At 9.47am Herald Sun AFL gumshoe Mark Robinson tweeted that he had broken the news of a development at AFL club Richmond: two players were facing “severe discipline for social behavior“. Crikey has pointed the finger before at Robinson for jumping the gun on an AFL sacking but this time Robinson appears to have been measured in his reporting of the uncertain developments that were occurring.

Today’s get was a great scoop for Robinson — and, at the time of Crikey being published, the Richmond Football Club were to hold a press conference at 2pm surrounding the futures of the two players in question: Daniel Connors and Dustin Martin. All in a day’s work for scandal in professional sport and how they are covered by news organisations. Except one.

Jumping the gun today has been none other than the AFL itself, or rather by the controversial comprehensive news service the AFL publishes on AFL.com.au, which has come under fire for competing against traditional news outlets while also maintaining its role as administrator of the game. This morning — at around the time of Robinson’s Herald Sun exclusive — this story appeared on the AFL website. It’s initial headline was “Tigers sack Connors”. Over the course of the next hour or so the article was changed — watered down — so that the version that is displayed now reads “Connors sacked: reports”.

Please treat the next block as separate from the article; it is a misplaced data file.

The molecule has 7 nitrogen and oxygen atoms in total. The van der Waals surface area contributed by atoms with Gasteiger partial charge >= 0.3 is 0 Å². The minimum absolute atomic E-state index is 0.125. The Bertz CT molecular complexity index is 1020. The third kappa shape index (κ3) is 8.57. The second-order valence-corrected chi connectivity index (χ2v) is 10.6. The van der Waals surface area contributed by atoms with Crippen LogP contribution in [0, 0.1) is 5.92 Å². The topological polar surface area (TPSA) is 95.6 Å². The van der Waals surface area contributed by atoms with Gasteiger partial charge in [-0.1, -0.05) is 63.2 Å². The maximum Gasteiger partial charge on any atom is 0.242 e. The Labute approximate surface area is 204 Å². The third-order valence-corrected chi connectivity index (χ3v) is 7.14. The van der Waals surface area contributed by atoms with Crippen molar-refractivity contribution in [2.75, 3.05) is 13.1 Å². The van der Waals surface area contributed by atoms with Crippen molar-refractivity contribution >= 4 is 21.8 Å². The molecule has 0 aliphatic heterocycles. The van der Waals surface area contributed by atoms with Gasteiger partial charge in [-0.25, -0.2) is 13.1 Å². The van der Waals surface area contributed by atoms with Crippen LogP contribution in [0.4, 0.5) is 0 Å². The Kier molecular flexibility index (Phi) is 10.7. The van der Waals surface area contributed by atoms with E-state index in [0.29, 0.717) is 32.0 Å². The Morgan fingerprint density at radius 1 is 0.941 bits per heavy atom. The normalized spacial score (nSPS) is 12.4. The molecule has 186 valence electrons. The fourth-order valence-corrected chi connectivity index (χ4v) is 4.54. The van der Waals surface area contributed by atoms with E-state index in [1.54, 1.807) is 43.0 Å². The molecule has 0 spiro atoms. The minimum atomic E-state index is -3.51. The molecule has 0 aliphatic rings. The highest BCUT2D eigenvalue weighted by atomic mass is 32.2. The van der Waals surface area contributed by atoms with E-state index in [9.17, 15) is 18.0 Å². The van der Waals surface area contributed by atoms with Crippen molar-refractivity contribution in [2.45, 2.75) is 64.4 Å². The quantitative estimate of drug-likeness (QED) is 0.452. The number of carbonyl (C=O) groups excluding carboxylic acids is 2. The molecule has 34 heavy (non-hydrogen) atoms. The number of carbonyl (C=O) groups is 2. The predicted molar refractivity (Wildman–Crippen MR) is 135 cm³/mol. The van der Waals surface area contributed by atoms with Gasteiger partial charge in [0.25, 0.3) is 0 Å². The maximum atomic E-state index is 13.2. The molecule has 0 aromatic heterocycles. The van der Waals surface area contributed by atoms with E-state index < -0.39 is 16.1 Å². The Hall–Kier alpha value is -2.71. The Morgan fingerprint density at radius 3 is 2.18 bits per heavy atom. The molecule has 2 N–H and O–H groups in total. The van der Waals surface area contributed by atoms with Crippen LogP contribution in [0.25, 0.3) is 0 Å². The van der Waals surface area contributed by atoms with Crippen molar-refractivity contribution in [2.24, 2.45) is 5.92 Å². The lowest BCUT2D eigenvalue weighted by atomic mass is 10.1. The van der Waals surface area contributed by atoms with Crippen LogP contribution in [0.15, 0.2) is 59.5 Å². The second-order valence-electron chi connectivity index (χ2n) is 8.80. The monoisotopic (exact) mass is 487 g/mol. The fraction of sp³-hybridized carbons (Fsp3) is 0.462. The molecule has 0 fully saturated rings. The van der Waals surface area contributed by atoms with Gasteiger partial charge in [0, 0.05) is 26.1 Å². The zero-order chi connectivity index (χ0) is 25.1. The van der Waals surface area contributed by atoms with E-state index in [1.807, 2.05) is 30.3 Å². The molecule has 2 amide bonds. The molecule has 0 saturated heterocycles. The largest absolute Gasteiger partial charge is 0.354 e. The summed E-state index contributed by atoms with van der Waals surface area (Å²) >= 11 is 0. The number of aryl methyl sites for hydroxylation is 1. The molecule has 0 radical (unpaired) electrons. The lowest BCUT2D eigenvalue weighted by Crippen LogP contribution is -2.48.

It wasn’t until The Age published this story at 11.44am stating that Connors was in fact sacked that the AFL story reverted back to “Connors sacked” although using the Age story as its main source.

Which raises the question: did the AFL (and its news service) know that Connors had been sacked ahead of the 2pm press conference and if so did they publish information that was sensitive ahead of one of its members, Richmond, going public with the news? Or, in a bid to compete with the news breaking Age and Herald Sun, did the AFL news service simply make a mistake and was fortunate that Connors was in fact sacked?

No matter the answer, the AFL’s complicated relationship in how it reports about itself and the teams within its competition will remain.

Peter Fray

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